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How can you describe something as fucked up or messed up? Specifically talking about a bunch of pictures. A better way of saying “These pictures are fucked up.” A picture like this would be fucked up or disturbing or mentally challenging enter image description here

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    try being more descriptive in terms of how they were 'fuсked up'. 'Fuсked up' really does not say what was wrong at all, simply that something was wrong. – Lee Leon Apr 23 '18 at 9:28
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    Do you mean the subject matter is disturbing? Was the lens cracked so they all have a crack in them? Did the hardware malfunction and corrupt the files? More details, please? – Pam Apr 23 '18 at 9:35
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    @Mitch after spending four or moreso years on this site, it's my impression that many non native speakers get this slang from off the net, such as YouTube, Reddit, and Twitter and think that it is perfectly normal, acceptable and "lit" (?) to say something or everything is fuсked up. The problem is that those native speakers who spiel this type of dilge continuously are, more often than not, semi-illiterate. There! I said it. Somebody lock me up! – Mari-Lou A Apr 23 '18 at 19:41
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    I quite like those images truth be known, they seem reminiscent of the Scream by Edvard Munch, or the Screaming Pope paintings by Francis Bacon – Mari-Lou A Apr 23 '18 at 19:44
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    Fuсked up in a photograph means that you took a bad photograph -- cut someone's head off when you didn't mean to, or overexposed the photo or in some other way made a serious error. It does not mean the photo Is emotionally disturbing. I happen not to like the photos of Diane Arbus, but no one who understood English well would call the photos fuсked up. – ab2 Apr 23 '18 at 20:43
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Taboo warning: a lot of profanity in what follows.

Taboo words can have lots of nuances. They're hardly ever written and little thought is given to how to properly explain all the nuances, because of the very fact that they are taboo. They are avoided by standard speakers in standard, higher prestige situations and explanations tend not to come outside of those more accepted situations also.

You are primarily asking about 'fucked up'. It is fairly taboo; it should never be used in official writing, will make your mother embarrassed (if you say it), and may raise an eyebrow by your friends if used too much. It has a lot of semantic overlap with entirely non-taboo (but still informal) 'messed up' but is not identical. 'Fucked up' can mean a lot of related but distinct things. Mostly they have something to do with things being wrong in a bad way. A painting can be fucked up because it has been damaged badly, or because (very differently) it has a very strange perspective or has three eyes. A person can be messed up because they have drunk a lot. There's no good single adjective to replace all these different instances. 'This painting is damaged', 'This painting is bizarre', 'This person is very drunk (or high)'. Sometimes tiny grammatical nuances can distinguish them and sometimes all you have is context.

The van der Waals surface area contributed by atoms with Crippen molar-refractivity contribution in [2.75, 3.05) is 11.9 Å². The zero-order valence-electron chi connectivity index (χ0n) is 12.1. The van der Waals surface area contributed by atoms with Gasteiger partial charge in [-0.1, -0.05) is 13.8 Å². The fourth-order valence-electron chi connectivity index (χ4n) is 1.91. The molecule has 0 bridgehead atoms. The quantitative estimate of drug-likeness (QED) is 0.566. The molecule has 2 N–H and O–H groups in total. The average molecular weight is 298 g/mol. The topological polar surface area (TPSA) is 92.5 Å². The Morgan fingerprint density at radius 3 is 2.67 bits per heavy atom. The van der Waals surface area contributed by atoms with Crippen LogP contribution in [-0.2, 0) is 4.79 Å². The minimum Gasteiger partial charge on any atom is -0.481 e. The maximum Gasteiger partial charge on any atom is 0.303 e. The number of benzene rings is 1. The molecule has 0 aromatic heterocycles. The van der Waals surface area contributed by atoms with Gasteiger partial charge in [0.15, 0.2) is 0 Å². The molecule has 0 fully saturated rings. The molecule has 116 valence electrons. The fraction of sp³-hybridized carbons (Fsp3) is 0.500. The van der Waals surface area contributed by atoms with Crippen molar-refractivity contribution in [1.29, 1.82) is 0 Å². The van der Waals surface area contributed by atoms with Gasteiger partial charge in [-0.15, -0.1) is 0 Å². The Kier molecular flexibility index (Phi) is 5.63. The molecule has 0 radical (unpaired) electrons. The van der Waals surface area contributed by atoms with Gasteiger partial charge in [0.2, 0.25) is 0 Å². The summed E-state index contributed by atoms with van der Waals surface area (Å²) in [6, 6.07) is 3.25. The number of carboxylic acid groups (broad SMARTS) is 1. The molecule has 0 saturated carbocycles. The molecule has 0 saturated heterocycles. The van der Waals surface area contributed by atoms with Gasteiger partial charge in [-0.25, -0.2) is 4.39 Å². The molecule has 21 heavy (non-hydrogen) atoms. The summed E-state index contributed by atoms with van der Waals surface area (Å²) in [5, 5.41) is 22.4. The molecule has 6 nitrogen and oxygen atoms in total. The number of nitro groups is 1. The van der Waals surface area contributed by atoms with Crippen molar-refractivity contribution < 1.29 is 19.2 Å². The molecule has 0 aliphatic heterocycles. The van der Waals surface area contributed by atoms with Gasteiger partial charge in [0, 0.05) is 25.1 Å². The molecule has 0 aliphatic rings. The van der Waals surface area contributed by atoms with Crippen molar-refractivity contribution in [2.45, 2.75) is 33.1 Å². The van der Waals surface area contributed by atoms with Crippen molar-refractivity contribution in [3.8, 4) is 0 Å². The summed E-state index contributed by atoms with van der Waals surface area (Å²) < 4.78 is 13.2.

For example:

That's fucked up

primarily means that 'that' is disturbing or bizarre. That pregnant lady just tripped a little boy because he accidentally opened a door on her? "That's fucked up". It seems crazy that she would do that.

But if you're referring to a person.

He's fucked up

could mean various things. It could mean that he is really, really drunk or drugged "He had too many tequila shots, he's totally fucked up", or it could mean he has been injured badly "He drove his dad's car into the ditch, he's totally fucked up (badly injured) and the car is fucked up too (also badly damaged)".

As a verb it means to make a terrible mistake: 'He left out two zeroes on the check due yesterday. He fucked up'. Note that this is as a verb, the previous ones were adjectives (as past participles). Note also, because of this verb thing, you might say "He has fucked up". Properly formed in the informal register it would be "He's fucked up" which is ambiguous. It could mean either he has fucked up (made a mistake), or he is fucked up (injured or drunk), or, as often as not, both.

As to 'messed up', it can fit in all these instances with the same grammar and potential for ambiguity that often doesn't matter. It's just not at all taboo. It is still informal, just not taboo.

An alternative for 'fucked up' for made a mistake is

fouled up,

as in the hidden euphemism for SNAFU: "Situation Normal, All Fouled Up". 'Fouled up' is at about the same (lack of) taboo level and informality as 'messed up'.

Now, to answer your question directly, the choice of non-taboo term depends on the intention and register. 'messed up' works for all but may not be the right register; it's still a bit vague and informal.

  • If the painting has been torn badly, say

It's damaged.

or for people

They are injured.

  • If the painting is of a scene that makes you uncomfortable, say

It's disturbing.

(or some other descriptive adjective).

  • If the person is inebriated, say

They are drunk (or high).

or other versions.

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